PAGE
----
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The Most Common (Yet Completely Obvious) Mistake Made by Nonprofits on Social Media

February 17, 2011

[tweetmeme] Nonprofits have been utilizing social media for five years now (beginning with Myspace and YouTube in 2006), and while most at this point have invested the time and resources into designing a solid, visually distinct, social media-compatible avatar, many nonprofits still make the very common (yet completely obvious) mistake of using a cropped logo as their avatar in their social media campaigns.

Would you ever put a cropped logo on your website or in your e-newsletter? Or sign off on a proof for a print newsletter or funding appeal where your logo was cropped or shrunk so small it was made completely unreadable? No. Of course not! Yet everyday on Twitter and (especially) Facebook nonprofits are sending out hundreds of thousands of Tweets and Status Updates with completely wrecked avatars.

Twitter :: Needs Improvement

Twitter :: Examples of Excellence

Facebook :: Needs Improvement

Facebook :: Example of Excellence

I could understand making this mistake a year or two ago when everyone was still experimenting, but at this point its clear that social media is not a fad. It has forever changed how nonprofits communicate and connect with their supporters and donors online. The visual appeal of your social media avatar is very important to the success of building your online brand. In many cases, supporters will recognize your avatar on social media sites long before their brains even begin to register the name of your nonprofit. Please do not underestimate the power – or lack thereof – of your nonprofit’s avatar.

That said, it’s time for some nonprofits to ramp it up a notch or two. Call your designer and get a square version of your logo designed (350 pixels by 350 pixels). In some cases all your designer will need to do is increase the canvas size of your logo to create an avatar, or simply crop out a graphic within your logo that can be used as your avatar. Either way, that takes less than 10 minutes. Your nonprofit needs a square avatar for Twitter, Facebook, YouTube, Flickr, your blog, Foursquare, Gowalla, TwitPic, etc. and likely many more sites in the future. The sooner you start using an square avatar, the better.

Finally, if you are using a photo for your avatar, then you should have a “Twibbon” of your avatar on the photo. If you rotate photos often, always include the Twibbon. Otherwise, you are fragmenting your brand recognition online with each rotation of your avatar. There is a very good reason why the most successful nonprofits on social media rarely, if ever, change their avatars. 🙂

Related Links:
Social Media and Mobile Technology Webinars for Nonprofits

20 Comments leave one →
  1. marriageworksohio permalink
    February 17, 2011 6:36 am

    I just want to thank you for forever scarring me. I never noticed this before, now it bugs the heck out of me every time I see it. I also noticed that there is a good number of businesses that make this mistake. Terrible. Marriage Works! Ohio is on top of it!!

    • nonprofitorgs permalink
      February 17, 2011 6:39 am

      Thanks. Yeah… if it makes nonprofits feel any better, businesses are actually much worse about it. 🙂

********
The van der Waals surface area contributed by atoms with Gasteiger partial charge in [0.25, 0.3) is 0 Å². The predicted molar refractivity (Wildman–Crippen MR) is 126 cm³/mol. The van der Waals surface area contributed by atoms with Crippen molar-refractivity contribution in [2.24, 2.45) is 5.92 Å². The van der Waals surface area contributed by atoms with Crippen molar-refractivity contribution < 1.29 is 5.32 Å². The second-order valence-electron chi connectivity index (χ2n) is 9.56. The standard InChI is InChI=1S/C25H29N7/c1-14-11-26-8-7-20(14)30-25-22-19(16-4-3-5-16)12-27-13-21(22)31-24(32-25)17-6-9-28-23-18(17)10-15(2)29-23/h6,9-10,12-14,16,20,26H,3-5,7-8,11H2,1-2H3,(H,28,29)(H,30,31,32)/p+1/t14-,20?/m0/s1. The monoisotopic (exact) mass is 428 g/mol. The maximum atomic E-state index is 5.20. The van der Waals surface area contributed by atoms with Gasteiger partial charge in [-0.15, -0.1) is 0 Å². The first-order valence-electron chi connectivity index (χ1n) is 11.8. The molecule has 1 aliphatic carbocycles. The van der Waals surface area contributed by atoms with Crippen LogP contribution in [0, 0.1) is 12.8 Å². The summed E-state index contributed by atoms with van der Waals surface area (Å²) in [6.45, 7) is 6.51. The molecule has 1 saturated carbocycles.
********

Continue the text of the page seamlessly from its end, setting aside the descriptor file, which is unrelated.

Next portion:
2. February 17, 2011 7:13 am

    I’m a little confused – I made a square canvas for our logo, resized it to 350×350, and uploaded it to facebook. Still, it gets cut off… any suggestions? It’s seems facebook auto zooms on the logo slightly to cut it off.

    Thanks new favorite blog!

    • nonprofitorgs permalink
      February 17, 2011 7:16 am

      Looks like you have increased the image size, but not the canvas size. Increase the heights to center your logo. It doesn’t matter what it looks like on the home your page… most people just see your logo in the feed… see Greenpeace USA:

      • February 17, 2011 9:06 am

        Awesome, thanks a ton guys. I had to use our horizontal logo because our vertical kept getting cut off, but I’m happy with the result for now! Virtual high five!

  3. February 17, 2011 7:18 am

    I was under the impression that nonprofits might be taking full advantage of Twitter, Facebook, etc. I have seen lots of them very active too on social media. But I have never noticed anything about how they use their logos. However, thanks a lot for highlighting the improper usage of their avatars.

  4. February 17, 2011 10:09 am

    Great insight! Post more articles on this topic, I work for a consulting firm that helps environmental non-profits get their act together and this kind of advice is top notch. Thanks so much!

  5. February 18, 2011 3:44 pm

    Thanks for that – any other tips deeply appreciated.

  6. February 18, 2011 11:13 pm

    very well said! Critical message!

  7. marriageworksohio permalink
    February 21, 2011 6:24 am

    Here is a link to a presentation that has most of the dimensions for the major social media sites. This was extremely useful for us getting our branding down and making the most of our profile pics and backgrounds:

  8. February 21, 2011 8:27 am

    Moving to 350×350 allowed my org. to see how clean the logo is all on its own. Can’t make this mistake in 2011…Sacre Bleu!

  9. February 21, 2011 5:36 pm

    Thank you! As a not for profit for life person, i really appreciate the specific examples of how to tweet and post better. Will incorporate into my own NFP work!


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